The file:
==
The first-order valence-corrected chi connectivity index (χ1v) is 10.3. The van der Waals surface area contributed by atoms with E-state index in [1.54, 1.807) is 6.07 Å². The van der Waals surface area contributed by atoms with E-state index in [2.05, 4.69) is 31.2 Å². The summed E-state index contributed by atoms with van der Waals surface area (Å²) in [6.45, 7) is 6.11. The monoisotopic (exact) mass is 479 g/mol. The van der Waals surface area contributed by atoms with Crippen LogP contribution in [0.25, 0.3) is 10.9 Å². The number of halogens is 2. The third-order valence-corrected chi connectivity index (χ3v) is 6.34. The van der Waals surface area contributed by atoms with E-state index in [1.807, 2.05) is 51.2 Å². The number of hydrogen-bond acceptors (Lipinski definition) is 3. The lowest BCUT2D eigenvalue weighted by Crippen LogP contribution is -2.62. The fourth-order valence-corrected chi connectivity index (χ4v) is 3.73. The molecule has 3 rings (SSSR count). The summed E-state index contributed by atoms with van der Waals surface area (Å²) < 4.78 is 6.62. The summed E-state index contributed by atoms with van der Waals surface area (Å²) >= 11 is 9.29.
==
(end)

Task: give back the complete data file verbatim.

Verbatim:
The first-order valence-corrected chi connectivity index (χ1v) is 10.3. The van der Waals surface area contributed by atoms with E-state index in [1.54, 1.807) is 6.07 Å². The van der Waals surface area contributed by atoms with E-state index in [2.05, 4.69) is 31.2 Å². The summed E-state index contributed by atoms with van der Waals surface area (Å²) in [6.45, 7) is 6.11. The monoisotopic (exact) mass is 479 g/mol. The van der Waals surface area contributed by atoms with Crippen LogP contribution in [0.25, 0.3) is 10.9 Å². The number of halogens is 2. The third-order valence-corrected chi connectivity index (χ3v) is 6.34. The van der Waals surface area contributed by atoms with E-state index in [1.807, 2.05) is 51.2 Å². The number of hydrogen-bond acceptors (Lipinski definition) is 3. The lowest BCUT2D eigenvalue weighted by Crippen LogP contribution is -2.62. The fourth-order valence-corrected chi connectivity index (χ4v) is 3.73. The molecule has 3 rings (SSSR count). The summed E-state index contributed by atoms with van der Waals surface area (Å²) < 4.78 is 6.62. The summed E-state index contributed by atoms with van der Waals surface area (Å²) >= 11 is 9.29.